# Linear least squares

## 1 Problem

In a least-squares, or linear regression, problem, we have measurements X \in \mathbb{R}^{m \times n} and y \in \mathbb{R}^{m} and seek a vector \theta \in \mathbb{R}^{n} such that $X$ is close to y. Closeness is defined as the sum of the squared differences:

\sum\limits_{i=1}^m (x_i^\top \theta - y_i)^2

also known as the l_2-norm squared, \|X \theta - y\|^2_2

For example, we might have a dataset of m users, each represented by n features. Each row x_i^\top of X is the features for user i, while the corresponding entry y_i of y is the measurement we want to predict from x_i^\top, such as ad spending. The prediction is given by x_i^\top \theta.

We find the optimal \theta by solving the optimization problem

\|X \theta - y\|^2_2 \to \min_{\theta \in \mathbb{R}^{n}}

Let \theta^* denote the optimal . The quantity $r=X ^* - y$ is known as the residual. If $|r|_2 = 0$, we have a perfect fit.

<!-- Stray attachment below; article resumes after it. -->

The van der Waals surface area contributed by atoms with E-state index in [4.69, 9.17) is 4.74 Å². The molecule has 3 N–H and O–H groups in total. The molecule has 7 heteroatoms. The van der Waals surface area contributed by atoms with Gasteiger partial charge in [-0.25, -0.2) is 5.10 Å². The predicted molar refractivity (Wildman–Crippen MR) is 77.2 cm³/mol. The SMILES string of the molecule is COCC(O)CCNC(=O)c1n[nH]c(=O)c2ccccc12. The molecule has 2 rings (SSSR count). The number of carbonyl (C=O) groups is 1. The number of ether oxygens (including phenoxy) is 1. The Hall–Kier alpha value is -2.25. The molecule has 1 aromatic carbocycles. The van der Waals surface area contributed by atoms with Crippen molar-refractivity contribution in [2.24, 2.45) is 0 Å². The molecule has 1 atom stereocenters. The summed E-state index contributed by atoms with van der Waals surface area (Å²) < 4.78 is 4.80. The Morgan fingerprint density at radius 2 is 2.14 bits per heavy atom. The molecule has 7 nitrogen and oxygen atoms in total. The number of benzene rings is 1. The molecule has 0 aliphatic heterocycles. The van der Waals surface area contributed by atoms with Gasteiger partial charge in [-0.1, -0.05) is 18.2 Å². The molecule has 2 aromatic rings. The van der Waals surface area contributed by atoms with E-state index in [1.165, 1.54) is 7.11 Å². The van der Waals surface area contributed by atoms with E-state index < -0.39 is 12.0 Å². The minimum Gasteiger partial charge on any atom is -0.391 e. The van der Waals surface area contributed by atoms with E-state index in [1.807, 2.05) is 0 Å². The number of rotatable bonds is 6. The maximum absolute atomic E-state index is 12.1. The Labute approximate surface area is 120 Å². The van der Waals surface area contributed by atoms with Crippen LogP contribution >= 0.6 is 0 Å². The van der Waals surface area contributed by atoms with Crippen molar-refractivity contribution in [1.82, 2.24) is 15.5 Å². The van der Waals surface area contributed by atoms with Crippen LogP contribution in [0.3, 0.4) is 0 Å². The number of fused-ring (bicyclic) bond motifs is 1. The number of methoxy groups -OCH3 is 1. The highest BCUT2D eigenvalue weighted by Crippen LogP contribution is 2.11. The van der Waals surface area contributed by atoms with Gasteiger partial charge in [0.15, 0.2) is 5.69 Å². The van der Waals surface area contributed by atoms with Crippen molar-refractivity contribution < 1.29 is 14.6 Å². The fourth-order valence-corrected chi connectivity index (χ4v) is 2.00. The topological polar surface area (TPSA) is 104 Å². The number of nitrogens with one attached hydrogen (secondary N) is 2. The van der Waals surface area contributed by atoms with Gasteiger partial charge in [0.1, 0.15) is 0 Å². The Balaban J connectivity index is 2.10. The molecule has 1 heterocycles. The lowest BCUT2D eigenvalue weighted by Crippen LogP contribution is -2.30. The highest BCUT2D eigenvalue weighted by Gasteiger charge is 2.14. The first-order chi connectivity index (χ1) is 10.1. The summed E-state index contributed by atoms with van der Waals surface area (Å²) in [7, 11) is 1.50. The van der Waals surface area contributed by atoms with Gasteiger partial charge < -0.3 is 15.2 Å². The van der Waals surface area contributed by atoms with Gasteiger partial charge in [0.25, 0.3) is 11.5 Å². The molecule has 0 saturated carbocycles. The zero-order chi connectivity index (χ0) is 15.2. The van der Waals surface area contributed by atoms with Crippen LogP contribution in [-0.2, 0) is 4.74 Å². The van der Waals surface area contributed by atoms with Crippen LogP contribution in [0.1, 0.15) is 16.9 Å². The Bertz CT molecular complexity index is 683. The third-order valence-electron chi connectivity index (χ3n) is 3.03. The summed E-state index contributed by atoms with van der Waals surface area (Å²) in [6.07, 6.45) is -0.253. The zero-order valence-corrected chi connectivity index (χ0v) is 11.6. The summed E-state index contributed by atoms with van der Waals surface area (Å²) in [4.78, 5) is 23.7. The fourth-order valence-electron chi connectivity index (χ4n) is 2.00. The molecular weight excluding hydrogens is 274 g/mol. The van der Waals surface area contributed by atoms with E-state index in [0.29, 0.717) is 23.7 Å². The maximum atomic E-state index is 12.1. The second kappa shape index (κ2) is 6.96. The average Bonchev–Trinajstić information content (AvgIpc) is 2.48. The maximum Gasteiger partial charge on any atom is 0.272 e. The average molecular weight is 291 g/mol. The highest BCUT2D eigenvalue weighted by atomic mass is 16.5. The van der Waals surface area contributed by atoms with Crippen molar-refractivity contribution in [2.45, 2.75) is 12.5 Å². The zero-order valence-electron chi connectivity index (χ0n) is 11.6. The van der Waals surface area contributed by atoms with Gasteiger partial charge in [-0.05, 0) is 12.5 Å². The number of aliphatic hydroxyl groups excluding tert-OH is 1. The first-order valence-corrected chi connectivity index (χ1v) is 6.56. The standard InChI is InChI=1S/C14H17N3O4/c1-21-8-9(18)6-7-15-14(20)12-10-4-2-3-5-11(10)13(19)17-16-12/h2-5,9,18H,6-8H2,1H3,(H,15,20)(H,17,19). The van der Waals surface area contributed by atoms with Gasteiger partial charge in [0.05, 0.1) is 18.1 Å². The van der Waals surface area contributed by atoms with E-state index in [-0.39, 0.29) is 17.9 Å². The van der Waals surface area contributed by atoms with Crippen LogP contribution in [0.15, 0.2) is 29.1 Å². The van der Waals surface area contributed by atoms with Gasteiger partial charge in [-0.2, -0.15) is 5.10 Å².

Note, that the function needn’t be linear in the argument x but only in the parameters \theta that are to be determined in the best fit. ## 2 Approaches

### 2.1 Moore–Penrose inverse

If the matrix X is relatively small, we can write down and calculate exact solution:

\theta^* = (X^\top X)^{-1} X^\top y = X^\dagger y,

where X^\dagger is called pseudo-inverse matrix. However, this approach squares the condition number of the problem, which could be an obstacle in case of ill-conditioned huge scale problem.

### 2.2 QR decomposition

For any matrix X \in \mathbb{R}^{m \times n} there is exists QR decomposition:

X = Q \cdot R,

where Q is an orthogonal matrix (its columns are orthogonal unit vectors meaning Q^\top Q=QQ^\top=I and R is an upper triangular matrix. It is important to notice, that since Q^{-1} = Q^\top, we have:

Now, process of finding theta consists of two steps:

1. Find the QR decomposition of X.
2. Solve triangular system R \theta = Q^\top y, which is triangular and, therefore, easy to solve.

### 2.3 Cholesky decomposition

For any positive definite matrix A \in \mathbb{R}^{n \times n} there is exists Cholesky decomposition:

X^\top X = A = L^\top \cdot L,

where L is an lower triangular matrix. We have:

Now, process of finding theta consists of two steps:

1. Find the Cholesky decomposition of X^\top X.
2. Find the z_\theta = L\theta by solving triangular system L^\top z_\theta = y
3. Find the \theta by solving triangular system L\theta = z_\theta

Note, that in this case the error stil proportional to the squared condition number.